Buying Guide

How to Use Mulch in the Garden

Types of Mulches
Types of Mulches

There are two main types of mulch: organic mulches made from wood and permanent mulches made of rubber. Wood mulches need a fresh application each year because they break down, adding organic matter to the soil and plants.

Rubber mulches, on the other hand, will not decompose, which makes them a perfect choice for playgrounds and permanent installations where a low-maintenance product is needed to improve drainage and prevent erosion. Rubber mulch is a little more expensive, but it carries a color guarantee.

Both types of mulch come in a variety of colors. You can choose from red, black or brown to enhance your plants and make them “pop.”

Protect Your Plants with Mulch
Protect Your Plants with Mulch

In the vegetable garden, a fluffy layer of shredded straw or bark does double duty as a weed deterrent and insulating blanket that slows water evaporation. In a raised garden bed, place a soaker hose among your tomato plants and cover with a layer of mulch to keep plants happy through the long, hot summer.

Tips for Buying and Applying Mulch:
  • Home Depot’s Mulch Calculator makes the work of figuring out how much to buy a snap. Plug in the width and length and the desired depth of your mulch layer (usually three inches), select the type product your want, and you’ll get the number of bags to purchase.
  • Remember texture. A finer shred will decompose more quickly, and as a result, will need to be replaced more frequently. Coarser nuggets last longer.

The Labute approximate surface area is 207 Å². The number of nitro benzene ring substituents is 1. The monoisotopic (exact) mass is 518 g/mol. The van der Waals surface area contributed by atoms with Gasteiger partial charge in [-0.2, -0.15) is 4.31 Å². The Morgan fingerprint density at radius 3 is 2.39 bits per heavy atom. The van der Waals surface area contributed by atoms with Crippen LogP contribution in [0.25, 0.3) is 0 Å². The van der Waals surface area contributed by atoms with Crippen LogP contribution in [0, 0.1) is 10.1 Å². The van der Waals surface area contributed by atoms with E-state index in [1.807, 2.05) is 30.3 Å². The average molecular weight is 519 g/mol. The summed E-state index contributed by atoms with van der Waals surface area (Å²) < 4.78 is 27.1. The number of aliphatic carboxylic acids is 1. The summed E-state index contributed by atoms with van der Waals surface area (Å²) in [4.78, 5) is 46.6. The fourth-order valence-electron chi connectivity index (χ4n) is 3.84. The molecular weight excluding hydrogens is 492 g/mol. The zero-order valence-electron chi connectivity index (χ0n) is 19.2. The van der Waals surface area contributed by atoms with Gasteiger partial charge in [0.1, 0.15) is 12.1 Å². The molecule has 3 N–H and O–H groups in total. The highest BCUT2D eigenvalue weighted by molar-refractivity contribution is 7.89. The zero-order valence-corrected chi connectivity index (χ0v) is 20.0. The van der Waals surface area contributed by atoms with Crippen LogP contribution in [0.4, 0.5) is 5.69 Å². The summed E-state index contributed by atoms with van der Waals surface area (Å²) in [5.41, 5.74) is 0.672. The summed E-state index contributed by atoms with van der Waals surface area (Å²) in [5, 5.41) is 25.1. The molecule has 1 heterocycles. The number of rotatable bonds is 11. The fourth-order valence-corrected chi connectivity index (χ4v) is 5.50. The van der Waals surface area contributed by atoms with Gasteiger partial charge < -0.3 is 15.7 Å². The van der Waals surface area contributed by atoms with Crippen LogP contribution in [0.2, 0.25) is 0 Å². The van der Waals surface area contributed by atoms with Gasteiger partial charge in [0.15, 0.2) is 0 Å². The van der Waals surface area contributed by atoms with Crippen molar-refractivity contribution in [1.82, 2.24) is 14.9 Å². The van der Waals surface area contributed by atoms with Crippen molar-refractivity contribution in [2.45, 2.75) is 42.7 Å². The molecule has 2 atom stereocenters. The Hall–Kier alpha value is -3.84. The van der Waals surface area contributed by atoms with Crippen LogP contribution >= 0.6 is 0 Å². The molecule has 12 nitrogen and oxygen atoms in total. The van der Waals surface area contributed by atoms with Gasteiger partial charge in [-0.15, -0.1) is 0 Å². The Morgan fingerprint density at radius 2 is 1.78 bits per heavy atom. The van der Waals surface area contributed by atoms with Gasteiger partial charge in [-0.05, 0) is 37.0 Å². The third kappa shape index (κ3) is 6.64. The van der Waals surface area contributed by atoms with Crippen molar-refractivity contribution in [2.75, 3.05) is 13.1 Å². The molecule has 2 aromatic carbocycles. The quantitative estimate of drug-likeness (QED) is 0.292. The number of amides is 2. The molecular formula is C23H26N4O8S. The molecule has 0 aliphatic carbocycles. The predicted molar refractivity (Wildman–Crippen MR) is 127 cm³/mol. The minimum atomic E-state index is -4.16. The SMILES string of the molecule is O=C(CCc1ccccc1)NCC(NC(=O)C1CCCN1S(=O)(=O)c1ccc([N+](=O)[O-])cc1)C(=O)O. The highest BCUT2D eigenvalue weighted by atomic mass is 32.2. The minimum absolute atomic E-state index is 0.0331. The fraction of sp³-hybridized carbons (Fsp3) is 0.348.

• For a little more money, invest in rubber mulches, which carry a color guarantee. They will not deteriorate and are guaranteed not to fade for 12 years. These mulches are low-maintenance and effective.
  • For most flower beds, a 3-inch mulch layer is all that’s needed. If you’re creating a new flower bed, apply weed preventer, then landscape fabric, top with soil and then mulch.
  • Wind and leaf blowers can make a mess of mulch in your yard. To keep mulch in place, try a landscape adhesive like Mulch Lock or BarkBinder. These products bind mulch while allowing water and nutrients to flow through the ground cover. The products need to be applied on warm days without a chance of rain. Carefully follow label directions for best results with these products. 
  • When spreading mulch, stack the bags throughout the area. Use a box cutter or knife to cut each bag down its length, then lay the bag flat and slice it down the middle, from one end to the other. Then, flip the bag and shake it by the corners. Keep your work area neat by taking the first bag and stuffing all subsequent bags into it as you empty them.
Buy Mulch in Bulk
Buy Mulch in Bulk

For bigger projects, The Home Depot sells mulch by the truckload. Bulk mulch is sold by the cubic yard and can be delivered to your home or job site in quantities from five to 25 cubic yards. Check with your local store about delivery for mulch. Learn more about purchasing bulk mulch at The Home Depot in our Mulch Buying Guide.

With a chipper shredder, available for rental at The Home Depot, and a bit of wooded land, it’s easy enough to make your own mulch. Just shred downed trees and limbs, mixing in shredded leaves and grass clippings for a decomposable mulch. Fresh mulch should smell like just-cut wood, not sour. Mulch stored in a pile should be turned every two weeks to keep from spoiling.

When determining how much mulch you need, don't guesstimate, calculate. Know exactly how much you need with our project calculators.